For the full listing, go here, or here. You might have to register for all the details. Or do your own Google search: the address is 975 Anderson Road, Southold, NY 11971.

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THAT CUTE HOUSE, above, is an 1810 Greek Revival jewel built by a sea captain in Greenport, Long Island. It now belongs to Adrienne Grande, who bought it recently and has been fixing it up for the past year. It looks mighty spiffy with the wreath on its freshly painted picket fence.

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At Christmastime, Adrienne brings out her mom’s collection of vintage tree ornaments from the 1940s and ’50s. The peach, above, brought back a sudden memory of being invited to help decorate our next-door neighbors’ tree in Queens. I could swear they had that same peach, as well as a plum, a banana, and other fruit. I was about 5 at the time, but the delight I took in those ornaments persists to this day.

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So bring on the family heirlooms, the nostalgic music (I just heard Aaron Neville’s exquisite Holy Night on WBGO), and have yourselves a joyful and very vintage Christmas.

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EVERY DAY’S A FLEA MARKET AT MARIKA’S, a mad jumble of used furniture on Rt. 114, the main artery through serene and pretty Shelter Island, tucked between Long Island’s North and South Forks.

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Truth to tell, I have never bought anything at Marika’s, but that doesn’t stop me from trying. I check it out every time I pass through the island — most recently yesterday, when my quest was for a set of six matching dining chairs to go around my new 1940s X-legged table. I didn’t find what I wanted, but I totally enjoyed the browse.

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There are a couple of outbuildings and several tents next to an ordinary split-level, spilling over with used furniture, kitchenware, framed pictures, and kitschy lamps, much of it in rough condition. Outdoor furniture is a specialty.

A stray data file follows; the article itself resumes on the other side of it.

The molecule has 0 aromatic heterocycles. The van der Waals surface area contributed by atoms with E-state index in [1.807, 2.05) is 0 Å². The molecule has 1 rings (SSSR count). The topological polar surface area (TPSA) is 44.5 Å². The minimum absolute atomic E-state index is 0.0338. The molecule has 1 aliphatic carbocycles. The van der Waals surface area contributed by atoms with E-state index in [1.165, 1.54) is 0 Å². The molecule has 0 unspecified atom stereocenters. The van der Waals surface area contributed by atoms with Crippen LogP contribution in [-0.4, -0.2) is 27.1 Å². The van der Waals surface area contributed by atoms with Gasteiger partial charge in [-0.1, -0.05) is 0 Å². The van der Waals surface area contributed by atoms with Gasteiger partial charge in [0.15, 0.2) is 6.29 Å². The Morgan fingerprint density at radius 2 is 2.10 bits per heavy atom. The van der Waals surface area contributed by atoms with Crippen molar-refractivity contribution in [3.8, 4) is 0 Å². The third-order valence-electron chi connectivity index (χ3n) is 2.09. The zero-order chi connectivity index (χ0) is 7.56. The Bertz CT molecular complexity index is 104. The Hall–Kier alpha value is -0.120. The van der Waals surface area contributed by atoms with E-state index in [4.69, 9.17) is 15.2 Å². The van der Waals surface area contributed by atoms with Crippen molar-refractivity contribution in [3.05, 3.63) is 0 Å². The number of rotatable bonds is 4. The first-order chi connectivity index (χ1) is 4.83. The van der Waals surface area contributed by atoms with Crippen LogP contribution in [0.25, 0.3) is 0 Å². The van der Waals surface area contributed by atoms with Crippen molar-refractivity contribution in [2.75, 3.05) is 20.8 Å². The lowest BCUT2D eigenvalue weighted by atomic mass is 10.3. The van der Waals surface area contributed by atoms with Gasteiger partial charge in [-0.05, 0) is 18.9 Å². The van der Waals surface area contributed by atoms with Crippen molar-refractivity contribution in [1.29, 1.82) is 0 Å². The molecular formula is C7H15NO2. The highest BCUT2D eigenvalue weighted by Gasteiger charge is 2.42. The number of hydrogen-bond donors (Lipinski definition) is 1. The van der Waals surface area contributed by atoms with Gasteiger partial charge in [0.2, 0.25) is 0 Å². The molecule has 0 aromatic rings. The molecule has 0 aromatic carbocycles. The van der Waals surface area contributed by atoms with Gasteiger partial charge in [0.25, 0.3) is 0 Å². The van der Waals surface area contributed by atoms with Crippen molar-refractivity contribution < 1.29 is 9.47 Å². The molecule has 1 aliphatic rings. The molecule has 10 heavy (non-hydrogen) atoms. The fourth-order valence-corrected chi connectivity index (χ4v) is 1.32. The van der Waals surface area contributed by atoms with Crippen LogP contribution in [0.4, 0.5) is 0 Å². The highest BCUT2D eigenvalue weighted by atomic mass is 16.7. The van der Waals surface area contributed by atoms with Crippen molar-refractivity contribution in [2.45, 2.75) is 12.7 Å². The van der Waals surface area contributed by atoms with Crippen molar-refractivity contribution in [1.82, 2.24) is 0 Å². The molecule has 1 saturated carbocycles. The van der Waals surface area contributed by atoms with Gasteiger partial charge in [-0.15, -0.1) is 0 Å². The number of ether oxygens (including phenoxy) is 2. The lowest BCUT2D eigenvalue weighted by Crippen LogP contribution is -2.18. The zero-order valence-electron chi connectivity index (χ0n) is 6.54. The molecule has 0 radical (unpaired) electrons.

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Marika’s is one of those places where you can’t help but think, there’s so much, surely there must be something…I may not yet have found anything at Marika’s, but that doesn’t dim my hopes for next time.

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NOW THERE’S YOUR PROPER JUNE BORDER, above. A little ahead of time, as is everything in this accelerated spring. Peonies; irises; columbine; foxgloves and phlox on their way. In front of a very proper old house, below, on Long Island’s North Fork, where I was on Saturday.

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It’s all happening now: the farmstands, the wineries, the traffic. There are lots of greenhouses, large and small, selling vegetable starters and annuals and overflowing, ready-made hanging baskets.

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I was there to visit my cousin Susan and check the progress of her garden beds, which we planted, I think, three years ago. Two years ago this month, the full-sun beds at the end of her driveway looked like this:

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The evergreen shrubs and day lilies were already there. We put in dianthus, lamb’s ear, ladies mantel, catmint, and yarrow.

This past weekend, the same bed, from a different angle (pre-weeding), looked like this:

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And the one on the other side of the driveway like this:

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Catmint is the best. So is June.